As Christians gathered together this morning, the Bible is our guide to compassion. We look to Scripture for the meaning of compassion, and it does not disappoint us. Our reading from the Psalms today compares God to a father who has compassion on his children. In Isaiah God says that "as a mother comforts her child, so I will comfort you." And there is certainly something of nurture and care in compassion.
In the Gospels as well Jesus gives us snapshot after snapshot of compassion. Before the feeding of the 5,000 Jesus saw a great crowd and he had compassion for them and cured their sick. On the road from Jericho to Jerusalem, Jesus was moved with compassion and healed two blind men. The theologian William Barclay captures the spirit of the compassion of Jesus well when he says, "Jesus teaches that human need must always be helped; that there is no greater task than to relieve someone's pain and distress and that the Christian's compassion must be like God's- unceasing. Other work may be laid aside but the work of compassion never." The Gospels portray a Jesus who was always about the work of compassion, even when it interrupted his other work.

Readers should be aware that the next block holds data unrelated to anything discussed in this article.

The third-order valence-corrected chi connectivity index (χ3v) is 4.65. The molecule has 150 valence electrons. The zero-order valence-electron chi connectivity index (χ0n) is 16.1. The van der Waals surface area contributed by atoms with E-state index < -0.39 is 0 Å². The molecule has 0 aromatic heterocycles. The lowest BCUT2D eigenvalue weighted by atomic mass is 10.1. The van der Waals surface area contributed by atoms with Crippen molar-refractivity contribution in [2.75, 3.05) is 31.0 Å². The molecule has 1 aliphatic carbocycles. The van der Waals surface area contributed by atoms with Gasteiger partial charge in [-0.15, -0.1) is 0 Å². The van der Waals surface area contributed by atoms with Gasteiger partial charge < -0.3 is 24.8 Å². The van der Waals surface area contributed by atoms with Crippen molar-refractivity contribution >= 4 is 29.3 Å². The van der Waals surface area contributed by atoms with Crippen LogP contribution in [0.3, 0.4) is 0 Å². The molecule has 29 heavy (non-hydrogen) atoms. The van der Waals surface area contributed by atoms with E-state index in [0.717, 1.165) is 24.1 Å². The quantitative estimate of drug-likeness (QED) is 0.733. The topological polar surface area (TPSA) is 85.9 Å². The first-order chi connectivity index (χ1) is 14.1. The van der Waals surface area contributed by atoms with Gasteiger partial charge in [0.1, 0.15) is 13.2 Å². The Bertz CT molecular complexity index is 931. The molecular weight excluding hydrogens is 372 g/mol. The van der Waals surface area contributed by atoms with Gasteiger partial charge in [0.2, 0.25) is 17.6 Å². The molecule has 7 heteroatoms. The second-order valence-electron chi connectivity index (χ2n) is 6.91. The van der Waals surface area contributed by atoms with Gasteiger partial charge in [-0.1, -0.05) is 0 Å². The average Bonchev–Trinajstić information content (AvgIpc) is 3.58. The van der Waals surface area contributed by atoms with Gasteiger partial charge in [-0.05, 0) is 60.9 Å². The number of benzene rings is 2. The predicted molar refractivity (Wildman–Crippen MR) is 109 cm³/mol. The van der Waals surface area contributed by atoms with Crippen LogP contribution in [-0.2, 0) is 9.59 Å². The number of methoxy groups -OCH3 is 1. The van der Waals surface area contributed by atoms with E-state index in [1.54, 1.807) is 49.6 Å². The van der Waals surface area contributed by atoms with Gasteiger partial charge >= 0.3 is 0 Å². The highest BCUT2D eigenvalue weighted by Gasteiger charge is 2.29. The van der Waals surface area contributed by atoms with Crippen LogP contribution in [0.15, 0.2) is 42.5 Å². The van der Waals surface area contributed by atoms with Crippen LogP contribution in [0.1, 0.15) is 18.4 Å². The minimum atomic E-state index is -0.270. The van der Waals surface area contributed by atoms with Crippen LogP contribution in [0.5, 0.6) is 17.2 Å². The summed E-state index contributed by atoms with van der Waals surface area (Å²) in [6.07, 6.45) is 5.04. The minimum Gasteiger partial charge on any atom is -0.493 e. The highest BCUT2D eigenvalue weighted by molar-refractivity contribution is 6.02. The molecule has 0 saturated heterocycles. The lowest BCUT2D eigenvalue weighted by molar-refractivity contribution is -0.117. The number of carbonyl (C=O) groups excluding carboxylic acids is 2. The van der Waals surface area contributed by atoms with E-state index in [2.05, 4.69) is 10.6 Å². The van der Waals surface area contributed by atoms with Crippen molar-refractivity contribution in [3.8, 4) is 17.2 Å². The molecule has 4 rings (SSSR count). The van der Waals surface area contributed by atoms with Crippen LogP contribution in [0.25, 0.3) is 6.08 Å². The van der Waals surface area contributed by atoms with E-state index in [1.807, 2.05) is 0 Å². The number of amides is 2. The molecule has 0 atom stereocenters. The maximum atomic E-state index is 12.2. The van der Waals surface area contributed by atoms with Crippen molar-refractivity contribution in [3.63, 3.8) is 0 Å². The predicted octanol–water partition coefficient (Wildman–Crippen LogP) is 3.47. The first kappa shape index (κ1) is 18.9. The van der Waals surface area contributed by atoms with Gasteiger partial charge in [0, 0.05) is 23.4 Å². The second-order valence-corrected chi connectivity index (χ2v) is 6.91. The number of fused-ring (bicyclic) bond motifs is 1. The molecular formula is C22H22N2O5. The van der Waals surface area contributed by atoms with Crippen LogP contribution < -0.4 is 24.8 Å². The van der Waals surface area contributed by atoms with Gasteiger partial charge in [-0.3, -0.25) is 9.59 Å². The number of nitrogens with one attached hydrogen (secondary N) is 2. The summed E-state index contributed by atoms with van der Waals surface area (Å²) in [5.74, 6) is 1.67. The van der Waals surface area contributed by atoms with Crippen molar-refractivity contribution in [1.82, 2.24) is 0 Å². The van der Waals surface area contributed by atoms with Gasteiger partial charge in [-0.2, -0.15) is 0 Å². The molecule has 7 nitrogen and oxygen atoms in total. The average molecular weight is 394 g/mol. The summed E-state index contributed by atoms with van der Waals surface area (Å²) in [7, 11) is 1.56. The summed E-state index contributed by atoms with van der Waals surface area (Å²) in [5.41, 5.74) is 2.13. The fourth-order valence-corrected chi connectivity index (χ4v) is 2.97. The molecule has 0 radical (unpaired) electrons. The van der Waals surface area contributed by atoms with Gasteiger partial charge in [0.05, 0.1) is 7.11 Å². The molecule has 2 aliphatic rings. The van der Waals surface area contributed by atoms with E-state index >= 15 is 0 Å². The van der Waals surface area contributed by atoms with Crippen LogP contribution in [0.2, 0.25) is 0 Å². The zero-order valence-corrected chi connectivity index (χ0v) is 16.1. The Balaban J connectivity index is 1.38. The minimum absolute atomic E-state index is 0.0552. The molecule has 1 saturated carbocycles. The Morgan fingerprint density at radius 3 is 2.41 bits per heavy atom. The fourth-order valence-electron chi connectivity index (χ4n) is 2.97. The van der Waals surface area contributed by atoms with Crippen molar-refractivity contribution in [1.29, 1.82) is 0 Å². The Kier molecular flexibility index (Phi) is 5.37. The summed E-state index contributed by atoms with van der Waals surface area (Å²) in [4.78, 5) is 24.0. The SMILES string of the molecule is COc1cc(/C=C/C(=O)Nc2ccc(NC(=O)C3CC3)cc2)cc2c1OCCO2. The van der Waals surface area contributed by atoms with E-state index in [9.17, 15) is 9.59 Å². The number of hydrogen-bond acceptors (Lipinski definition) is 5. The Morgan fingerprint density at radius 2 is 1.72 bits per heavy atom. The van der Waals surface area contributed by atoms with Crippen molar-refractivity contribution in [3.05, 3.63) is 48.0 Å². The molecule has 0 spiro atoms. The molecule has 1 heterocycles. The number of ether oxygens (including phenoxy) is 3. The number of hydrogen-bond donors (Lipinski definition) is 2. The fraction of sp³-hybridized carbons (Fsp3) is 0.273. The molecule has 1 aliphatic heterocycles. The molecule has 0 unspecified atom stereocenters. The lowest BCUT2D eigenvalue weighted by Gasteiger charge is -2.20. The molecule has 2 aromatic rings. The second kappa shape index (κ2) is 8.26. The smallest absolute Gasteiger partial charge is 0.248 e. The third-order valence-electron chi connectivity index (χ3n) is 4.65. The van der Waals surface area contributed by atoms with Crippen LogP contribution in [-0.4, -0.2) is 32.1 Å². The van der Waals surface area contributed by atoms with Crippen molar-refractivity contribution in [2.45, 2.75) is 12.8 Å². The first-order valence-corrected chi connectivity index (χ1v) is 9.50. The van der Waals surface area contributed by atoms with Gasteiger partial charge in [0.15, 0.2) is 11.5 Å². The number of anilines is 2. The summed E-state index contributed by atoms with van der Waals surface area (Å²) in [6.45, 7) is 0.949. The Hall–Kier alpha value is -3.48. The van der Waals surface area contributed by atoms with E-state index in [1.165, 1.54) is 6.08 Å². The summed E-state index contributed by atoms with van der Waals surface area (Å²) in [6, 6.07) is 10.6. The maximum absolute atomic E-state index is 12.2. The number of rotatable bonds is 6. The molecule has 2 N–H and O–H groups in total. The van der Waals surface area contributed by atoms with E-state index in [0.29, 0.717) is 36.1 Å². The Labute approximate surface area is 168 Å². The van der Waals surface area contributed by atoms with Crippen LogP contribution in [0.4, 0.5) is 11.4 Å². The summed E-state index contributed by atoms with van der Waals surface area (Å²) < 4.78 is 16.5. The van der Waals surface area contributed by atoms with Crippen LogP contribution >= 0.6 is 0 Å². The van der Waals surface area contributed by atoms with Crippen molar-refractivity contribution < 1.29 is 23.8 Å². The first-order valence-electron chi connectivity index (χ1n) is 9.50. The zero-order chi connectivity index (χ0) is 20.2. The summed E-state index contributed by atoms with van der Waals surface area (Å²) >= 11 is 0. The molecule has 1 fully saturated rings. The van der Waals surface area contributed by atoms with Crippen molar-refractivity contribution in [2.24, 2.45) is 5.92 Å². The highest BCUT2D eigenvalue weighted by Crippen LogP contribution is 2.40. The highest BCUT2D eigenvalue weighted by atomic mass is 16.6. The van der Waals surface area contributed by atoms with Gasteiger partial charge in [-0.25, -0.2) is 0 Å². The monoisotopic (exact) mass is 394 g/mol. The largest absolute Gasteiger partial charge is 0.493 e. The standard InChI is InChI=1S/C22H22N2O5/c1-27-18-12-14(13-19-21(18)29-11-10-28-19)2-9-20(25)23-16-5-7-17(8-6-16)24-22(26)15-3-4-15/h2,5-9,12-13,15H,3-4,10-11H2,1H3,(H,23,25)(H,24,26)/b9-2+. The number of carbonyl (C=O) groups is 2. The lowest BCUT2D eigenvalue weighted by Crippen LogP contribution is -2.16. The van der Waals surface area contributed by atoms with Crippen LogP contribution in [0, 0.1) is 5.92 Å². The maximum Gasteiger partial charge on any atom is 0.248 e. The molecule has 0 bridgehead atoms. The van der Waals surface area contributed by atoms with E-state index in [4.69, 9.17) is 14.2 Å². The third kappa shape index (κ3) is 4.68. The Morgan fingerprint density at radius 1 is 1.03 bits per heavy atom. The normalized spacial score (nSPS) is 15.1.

Just as compassion marked the life of Jesus, he taught about compassion as well. Jesus instructed his followers to love their enemies, and in everything to do to others as you would have them do to you. Jesus used a variety of stories to make his point. A Samaritan stops to take great care of a wounded man whom he had no business even being near. A father sees his long lost son while he is still far off, and being filled with compassion; the father runs to the son, puts his arms around him, and kisses him. Now that's a feel good story of compassion that I can get behind.
But the difference with our text today from the end of Matthew's Gospel, is that Jesus is not so much displaying compassion, or illustrating compassion in a story. Here in our text today, Jesus is calling his disciples actually to be compassionate. Here the call is clear and strong to do works of compassion.